Learning to Ride a Bicycle—and Love—at 35

THE LATE BLOOMER’S REVOLUTION: A MEMOIRBy Amy Cohen Hyperion, 288 pages, $23.95 Yet another memoir of a privileged young woman’s

By Amy Cohen
Hyperion, 288 pages, $23.95

Yet another memoir of a privileged young woman’s search for love in the big city. One dreads the tone of complaint: “How could this happen to me? I’m smart, successful and attractive—how can I be single?” The real question is how the story can be interesting to anyone but the author, who will surely conflate her personal investment in the outcome of her romantic liaisons with their intrinsic appeal to readers.

In fact, Amy Cohen has pulled it off: She’s produced a thoroughly unobnoxious, surprisingly touching book about living through her 30’s, always hoping for but never finding the one thing she wants more than anything else: a man with whom to start a family.

The Late Bloomer’s Revolution may not be an important book, but it’s a good one, a funny, understated and unbitter account of coping gracefully not just with life’s major tragedies (although Ms. Cohen encounters her fair share of those) but with its cumulative smaller disappointments.

Like any writer who decides to lay bare her travails in love, Ms. Cohen (a former Observer contributor) tells some cringe-inducing stories. As the book opens, she’s in her late 20’s, an aspiring screenwriter in L.A. She cooks a dinner for a guy—bakes him a cake, even—only to have him stand her up. She tells her mother, “If I had any self-respect, I would have called and said, ‘Fuck you! You lying piece of shit! Go to hell!’ But I didn’t. Instead I ate the entire cake …” And left five messages for the guy. And swallowed his lame excuse when he called a week later.

A few years later, Ms. Cohen is back in New York, recently fired from a glamorous job writing for a television sitcom, recently dumped by her boyfriend and reeling from the loss of her adored mother—who died of a brain tumor. Then she gets a rash that prevents her from leaving the house for almost a year (“By mid-October, I’d been inside for over two months and was starting to understand all too well the unstable paranoia of rural vigilantes”). One begins to feel that Ms. Cohen has had a raw deal.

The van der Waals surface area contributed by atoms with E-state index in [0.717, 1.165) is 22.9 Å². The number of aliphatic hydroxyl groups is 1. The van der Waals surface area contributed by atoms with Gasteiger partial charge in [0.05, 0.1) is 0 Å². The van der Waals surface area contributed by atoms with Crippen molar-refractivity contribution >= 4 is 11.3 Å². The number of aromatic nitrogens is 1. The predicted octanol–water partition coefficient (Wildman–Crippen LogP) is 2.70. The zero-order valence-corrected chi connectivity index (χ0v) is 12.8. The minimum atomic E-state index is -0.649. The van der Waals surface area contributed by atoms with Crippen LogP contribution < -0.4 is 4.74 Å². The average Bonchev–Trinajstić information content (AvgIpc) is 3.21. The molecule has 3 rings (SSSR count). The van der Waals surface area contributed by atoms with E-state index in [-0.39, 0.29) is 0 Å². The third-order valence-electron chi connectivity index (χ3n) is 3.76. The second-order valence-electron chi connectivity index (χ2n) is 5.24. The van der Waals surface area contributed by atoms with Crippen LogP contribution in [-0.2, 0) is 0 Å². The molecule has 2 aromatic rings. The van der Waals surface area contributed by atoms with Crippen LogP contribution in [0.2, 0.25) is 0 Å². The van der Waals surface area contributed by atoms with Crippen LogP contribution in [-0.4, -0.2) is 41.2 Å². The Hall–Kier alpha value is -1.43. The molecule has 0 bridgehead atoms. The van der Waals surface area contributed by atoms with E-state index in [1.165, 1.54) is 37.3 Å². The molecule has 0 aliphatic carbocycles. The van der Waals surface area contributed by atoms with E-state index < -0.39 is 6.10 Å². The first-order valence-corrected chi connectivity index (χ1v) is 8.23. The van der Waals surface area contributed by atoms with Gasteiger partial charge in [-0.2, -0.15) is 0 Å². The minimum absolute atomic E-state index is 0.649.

But she perseveres with humor and charm. When her widowed father decides to get back into the dating market, he’s inundated with eager widows and divorcées. “It was not uncommon to visit his apartment only to have the doorman call up to say, ‘A lady just left a Bundt cake downstairs,’” Ms. Cohen writes. “Or to have a neighbor who was almost eighty send flirtatious letters written in girlish script, promising to invite him over for her famous Wiener schnitzel as soon as she returned from vacationing with her great-grandchildren in Austria.”

Ms. Cohen must cope with all the well-meaning people who can’t understand why she hasn’t just found someone. “Even though my sister had dated a bit before she met her husband fifteen years ago, as I would describe a date to her I would feel that I was describing nothing short of life in a foreign land,” she writes. “I could just as easily have been describing … whether to cook goat or monkey before my tribe went on a hunt.”

There’s no epiphany waiting for her in the final chapter, and that’s part of what makes The Late Bloomer’s Revolution seem like a mature take on a familiar dilemma. There’s no self-help mantra, no quick fix. In many ways, this disarmingly entertaining book is about learning to ride a bicycle at age 35. And to cook. And to play tennis. And to appreciate the people she does have in her life. In a wry, unpreachy way, it’s about pushing forward even when you don’t get everything you want.

Which is what sets it apart from many other memoirs of its kind.

Adelle Waldman is a writer living in Brooklyn. Learning to Ride a Bicycle—and Love—at 35